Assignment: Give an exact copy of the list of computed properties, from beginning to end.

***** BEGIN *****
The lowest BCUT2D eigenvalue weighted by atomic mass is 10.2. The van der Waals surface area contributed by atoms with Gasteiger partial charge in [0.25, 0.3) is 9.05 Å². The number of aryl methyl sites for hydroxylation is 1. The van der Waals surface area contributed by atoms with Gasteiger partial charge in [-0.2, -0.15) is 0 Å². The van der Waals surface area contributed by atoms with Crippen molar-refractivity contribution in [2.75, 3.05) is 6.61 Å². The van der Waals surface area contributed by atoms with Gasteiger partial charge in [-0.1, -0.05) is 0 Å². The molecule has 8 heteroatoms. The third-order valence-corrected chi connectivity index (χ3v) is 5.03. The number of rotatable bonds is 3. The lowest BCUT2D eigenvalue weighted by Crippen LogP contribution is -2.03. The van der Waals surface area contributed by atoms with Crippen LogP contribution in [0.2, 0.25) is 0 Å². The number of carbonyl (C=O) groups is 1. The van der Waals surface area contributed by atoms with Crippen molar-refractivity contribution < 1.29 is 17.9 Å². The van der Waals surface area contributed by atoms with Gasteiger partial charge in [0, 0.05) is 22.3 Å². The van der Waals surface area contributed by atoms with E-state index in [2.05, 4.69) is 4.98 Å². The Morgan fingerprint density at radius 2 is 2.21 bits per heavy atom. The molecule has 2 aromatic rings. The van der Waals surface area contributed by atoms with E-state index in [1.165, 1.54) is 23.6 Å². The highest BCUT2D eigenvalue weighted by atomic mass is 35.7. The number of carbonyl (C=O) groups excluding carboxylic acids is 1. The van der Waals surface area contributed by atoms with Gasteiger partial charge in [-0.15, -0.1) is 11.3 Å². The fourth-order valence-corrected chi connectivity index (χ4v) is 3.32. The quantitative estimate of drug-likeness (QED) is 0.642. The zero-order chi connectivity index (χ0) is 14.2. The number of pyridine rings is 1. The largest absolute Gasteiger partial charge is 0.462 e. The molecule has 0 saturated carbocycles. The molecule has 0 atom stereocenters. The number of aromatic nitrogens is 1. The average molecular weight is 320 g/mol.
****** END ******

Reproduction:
The lowest BCUT2D eigenvalue weighted by atomic mass is 10.2. The van der Waals surface area contributed by atoms with Gasteiger partial charge in [0.25, 0.3) is 9.05 Å². The number of aryl methyl sites for hydroxylation is 1. The van der Waals surface area contributed by atoms with Gasteiger partial charge in [-0.2, -0.15) is 0 Å². The van der Waals surface area contributed by atoms with Crippen molar-refractivity contribution in [2.75, 3.05) is 6.61 Å². The van der Waals surface area contributed by atoms with Gasteiger partial charge in [-0.1, -0.05) is 0 Å². The molecule has 8 heteroatoms. The third-order valence-corrected chi connectivity index (χ3v) is 5.03. The number of rotatable bonds is 3. The lowest BCUT2D eigenvalue weighted by Crippen LogP contribution is -2.03. The van der Waals surface area contributed by atoms with Crippen LogP contribution in [0.2, 0.25) is 0 Å². The number of carbonyl (C=O) groups is 1. The van der Waals surface area contributed by atoms with Crippen molar-refractivity contribution < 1.29 is 17.9 Å². The van der Waals surface area contributed by atoms with Gasteiger partial charge in [0, 0.05) is 22.3 Å². The van der Waals surface area contributed by atoms with E-state index in [2.05, 4.69) is 4.98 Å². The Morgan fingerprint density at radius 2 is 2.21 bits per heavy atom. The molecule has 2 aromatic rings. The van der Waals surface area contributed by atoms with E-state index in [1.165, 1.54) is 23.6 Å². The highest BCUT2D eigenvalue weighted by atomic mass is 35.7. The number of carbonyl (C=O) groups excluding carboxylic acids is 1. The van der Waals surface area contributed by atoms with Gasteiger partial charge in [-0.15, -0.1) is 11.3 Å². The fourth-order valence-corrected chi connectivity index (χ4v) is 3.32. The quantitative estimate of drug-likeness (QED) is 0.642. The zero-order chi connectivity index (χ0) is 14.2. The number of pyridine rings is 1. The largest absolute Gasteiger partial charge is 0.462 e. The molecule has 0 saturated carbocycles. The molecule has 0 atom stereocenters. The number of aromatic nitrogens is 1. The average molecular weight is 320 g/mol.